(SACRAMENTO, Calif.) – California legislators joined forces with the Coalition to Abolish Slavery and Trafficking (CAST) to provide resources and funding for victims and survivors of human trafficking.
During a press conference at the state capitol on Feb. 22, advocates shared their plans to prioritize research, establish a budget for emergency support services and amplify the voices of survivors with a comprehensive legislative package.
“California needs a human rights and public health approach to prevent human trafficking once and for all,” said Kay Buck, CEO of CAST, a Los Angeles-based, non-profit organization with a mission to end modern slavery.
“We must address the lack of evidence-based,prevalence research and long-term comprehensive care by increasing funding and creating a statewide intersectional response,” Buck said. “When we do this, California will be the global leader it must be.”
CAST aims to help survivors of human trafficking through support services and advocacy. In its 2022 Impact Report, Cast reported they served more than 1,600 survivors and their families and received more than 2,200 calls to their 24-hour help hotline, which accepts information regarding potential human-trafficking cases.
According to the U.S. Department of Justice, human trafficking is a “crime that involves compelling or coercing someone to provide labor or services, or to engage in commercial sex acts.” Oftentimes, victims face harsh discipline for these actions, creating, or adding to, a criminal record, which can follow them for the rest of their lives.
During the press conference, Assemblyman Miguel Santiago (D-Los Angeles) stressed the importance of providing survivors with support services like housing, medical, and job assistance. Attendees cheered in agreement as Santiago shared his plans to request additional funding for victims and survivors of human trafficking. Santiago, along with members of the Human Trafficking and Sexual Predator Apprehension Teams, formed by Calif. Attorney General Rob Banta in 2021, allocated $30 million in grant funding for emergency services to support survivors through 2024.
This year, Santiago joined state Sen. Susan Rubio (D-Baldwin Park), Assemblywoman Blanca Rubio (D-Baldwin Park), and Assemblyman Timothy Grayson (D-Concord) to announce the legislative package, which includes three individual bills that request budget funding, prioritize research, provide victim and survivor protections, and enhance the enforcement of human and labor trafficking laws.
“My bill, SB376, will conduct critical prevalence research in three counties— one in southern California, one in northern California, and one in the Central Valley, to ensure that we have the information we need to move in a thoughtful, effective manner,” said Sen. Rubio.
The research will include an intensive look into the current data surrounding human trafficking in California and determine ways to prevent the growth and continuance of this issue. Also part of this package is AB1149, pioneered by Grayson and Asm. Rubio. The bill would create a task force also required to research, review and provide recommendations for protecting victims and survivors of human trafficking.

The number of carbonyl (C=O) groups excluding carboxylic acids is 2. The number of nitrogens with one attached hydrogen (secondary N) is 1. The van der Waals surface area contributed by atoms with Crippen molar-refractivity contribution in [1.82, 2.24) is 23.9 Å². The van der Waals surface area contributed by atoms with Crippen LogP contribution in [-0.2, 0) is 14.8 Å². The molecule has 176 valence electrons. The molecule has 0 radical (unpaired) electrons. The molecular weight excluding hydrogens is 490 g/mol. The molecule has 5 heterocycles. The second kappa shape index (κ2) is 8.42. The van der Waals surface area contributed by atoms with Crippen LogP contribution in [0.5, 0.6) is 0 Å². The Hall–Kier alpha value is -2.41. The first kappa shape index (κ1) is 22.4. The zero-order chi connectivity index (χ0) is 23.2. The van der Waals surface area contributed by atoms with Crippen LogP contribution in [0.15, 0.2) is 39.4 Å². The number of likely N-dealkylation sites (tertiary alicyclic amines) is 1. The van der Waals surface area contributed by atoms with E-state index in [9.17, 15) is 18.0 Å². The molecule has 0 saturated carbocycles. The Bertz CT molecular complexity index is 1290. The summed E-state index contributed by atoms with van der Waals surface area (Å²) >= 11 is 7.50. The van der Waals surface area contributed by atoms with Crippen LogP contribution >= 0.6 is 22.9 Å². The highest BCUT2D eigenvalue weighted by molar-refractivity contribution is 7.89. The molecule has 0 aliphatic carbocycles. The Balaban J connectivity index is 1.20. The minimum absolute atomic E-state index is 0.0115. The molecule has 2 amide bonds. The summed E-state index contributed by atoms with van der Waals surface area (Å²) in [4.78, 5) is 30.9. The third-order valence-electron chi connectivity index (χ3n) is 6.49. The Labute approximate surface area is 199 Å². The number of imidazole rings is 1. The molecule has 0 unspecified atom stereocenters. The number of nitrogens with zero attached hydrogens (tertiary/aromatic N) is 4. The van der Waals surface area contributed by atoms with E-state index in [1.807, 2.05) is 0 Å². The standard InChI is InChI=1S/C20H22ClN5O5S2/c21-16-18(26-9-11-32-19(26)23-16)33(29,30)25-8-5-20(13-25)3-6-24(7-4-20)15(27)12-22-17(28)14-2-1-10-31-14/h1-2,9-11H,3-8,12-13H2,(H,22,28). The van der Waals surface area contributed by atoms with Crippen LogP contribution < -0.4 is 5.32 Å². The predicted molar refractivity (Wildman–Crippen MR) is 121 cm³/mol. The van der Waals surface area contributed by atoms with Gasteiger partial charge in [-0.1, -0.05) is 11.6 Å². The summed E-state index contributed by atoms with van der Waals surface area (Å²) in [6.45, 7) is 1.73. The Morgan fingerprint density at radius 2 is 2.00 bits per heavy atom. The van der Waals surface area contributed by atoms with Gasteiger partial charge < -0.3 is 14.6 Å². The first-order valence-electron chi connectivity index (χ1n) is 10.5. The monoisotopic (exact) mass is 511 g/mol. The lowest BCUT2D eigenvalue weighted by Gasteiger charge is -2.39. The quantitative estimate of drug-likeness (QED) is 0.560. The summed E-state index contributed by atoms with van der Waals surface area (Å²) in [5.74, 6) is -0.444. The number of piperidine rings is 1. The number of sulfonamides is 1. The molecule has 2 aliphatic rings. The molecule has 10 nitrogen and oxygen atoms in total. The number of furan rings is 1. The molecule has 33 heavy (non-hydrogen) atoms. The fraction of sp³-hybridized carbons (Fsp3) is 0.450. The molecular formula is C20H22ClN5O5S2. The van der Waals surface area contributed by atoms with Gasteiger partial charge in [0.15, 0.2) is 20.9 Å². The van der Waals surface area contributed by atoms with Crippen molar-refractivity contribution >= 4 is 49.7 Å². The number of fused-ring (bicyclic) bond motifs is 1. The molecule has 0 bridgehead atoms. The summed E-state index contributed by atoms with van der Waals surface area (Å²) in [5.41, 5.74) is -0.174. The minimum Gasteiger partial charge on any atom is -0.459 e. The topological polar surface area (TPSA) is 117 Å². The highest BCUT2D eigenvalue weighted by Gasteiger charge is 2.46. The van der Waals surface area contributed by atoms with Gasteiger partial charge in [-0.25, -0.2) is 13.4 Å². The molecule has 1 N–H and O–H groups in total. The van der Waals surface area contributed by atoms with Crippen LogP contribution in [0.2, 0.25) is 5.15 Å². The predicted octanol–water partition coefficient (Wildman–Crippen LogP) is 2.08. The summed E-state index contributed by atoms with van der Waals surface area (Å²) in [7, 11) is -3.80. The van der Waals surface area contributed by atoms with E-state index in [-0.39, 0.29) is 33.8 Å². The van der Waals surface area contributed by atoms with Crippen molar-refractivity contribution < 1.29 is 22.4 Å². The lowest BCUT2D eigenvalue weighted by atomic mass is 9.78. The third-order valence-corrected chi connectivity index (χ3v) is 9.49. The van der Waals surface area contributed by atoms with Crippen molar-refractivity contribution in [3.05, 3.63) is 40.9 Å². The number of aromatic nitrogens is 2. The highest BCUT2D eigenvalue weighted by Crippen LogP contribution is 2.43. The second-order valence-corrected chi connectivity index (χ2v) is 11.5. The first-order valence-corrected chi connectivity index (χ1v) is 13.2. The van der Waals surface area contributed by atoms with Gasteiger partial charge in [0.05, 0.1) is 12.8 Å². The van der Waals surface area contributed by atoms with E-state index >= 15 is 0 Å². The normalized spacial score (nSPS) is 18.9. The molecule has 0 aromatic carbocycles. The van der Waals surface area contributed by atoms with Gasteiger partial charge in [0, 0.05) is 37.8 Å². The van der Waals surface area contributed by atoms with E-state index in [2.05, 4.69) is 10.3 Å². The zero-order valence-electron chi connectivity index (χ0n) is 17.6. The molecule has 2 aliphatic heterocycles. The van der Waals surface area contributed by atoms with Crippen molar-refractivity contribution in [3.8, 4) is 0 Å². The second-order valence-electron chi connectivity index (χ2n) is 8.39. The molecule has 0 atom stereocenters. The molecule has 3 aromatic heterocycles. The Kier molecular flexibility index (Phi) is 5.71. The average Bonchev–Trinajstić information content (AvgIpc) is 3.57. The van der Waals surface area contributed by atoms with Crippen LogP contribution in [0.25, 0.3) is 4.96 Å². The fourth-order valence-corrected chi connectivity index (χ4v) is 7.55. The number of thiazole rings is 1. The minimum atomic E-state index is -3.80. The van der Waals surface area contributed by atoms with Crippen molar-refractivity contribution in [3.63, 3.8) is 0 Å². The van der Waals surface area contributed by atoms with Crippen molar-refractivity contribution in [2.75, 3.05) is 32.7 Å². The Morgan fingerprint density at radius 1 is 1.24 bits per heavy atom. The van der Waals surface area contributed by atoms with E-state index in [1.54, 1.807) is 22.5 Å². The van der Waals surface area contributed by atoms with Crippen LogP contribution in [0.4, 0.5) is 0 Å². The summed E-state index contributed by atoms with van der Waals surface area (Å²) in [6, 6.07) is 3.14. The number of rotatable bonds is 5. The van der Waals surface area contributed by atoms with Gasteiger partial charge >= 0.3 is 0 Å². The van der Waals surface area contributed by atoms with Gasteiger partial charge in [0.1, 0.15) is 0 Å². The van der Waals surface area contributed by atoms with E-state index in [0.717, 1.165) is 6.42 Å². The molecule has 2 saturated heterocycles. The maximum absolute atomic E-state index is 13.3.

Asm. Rubio shared her bill, AB235, which aims to “establish a unit with[in] the civil rights department to collaborate and enhance labor trafficking enforcement with various California state entities.” The proposed Labor Trafficking Unit would investigate cases while protecting victims from criminalization during the prosecution of traffickers.
“Although human trafficking survivors are eligible for certain protections in the criminal legal system, they often face unique challenges and lack the means to effectively navigate their circumstances,” said Asm. Rubio. “Many survivors are too fearful to plead trafficking as a defense and end up being criminalized by the very system designed to help them.”
Lyresh Magee, a survivor of human trafficking, shared her personal story at the press conference. After losing her home, job and custody of her two children following the 2008 recession, the single mother found herself at a homeless shelter on Skid Row, an area in downtown Los Angeles infamously known as the homeless capital of America. Originally from Loma Linda, California, Magee started dating someone who she initially described as a “glimmer of hope” until he began exploiting her for commercial sex.
“I did not know rock bottom had a basement until I realized I was being trafficked,” Magee said. “My trafficker disguised himself as someone who could help me and my family…The more he asked of me, the more I didn’t realize myself and was living under a consistent threat of fear for my life.”
Magee eventually escaped sex trafficking and sought out help from CAST for its support services. She has since become a successful business owner and licensed cosmetologist, she said.
In 2021, the National Human Trafficking Hotline identified more than 10,000 cases of sex and labor trafficking nationwide, the majority of which originated in California.
“We hope that by creating a statewide coordinated strategy, California can take real steps toward ending this horrific crime and [help] victims find support [toward] justice and healing,” Asm. Rubio said. “This [legislative package] will make California a global leader in the fight to end human trafficking.”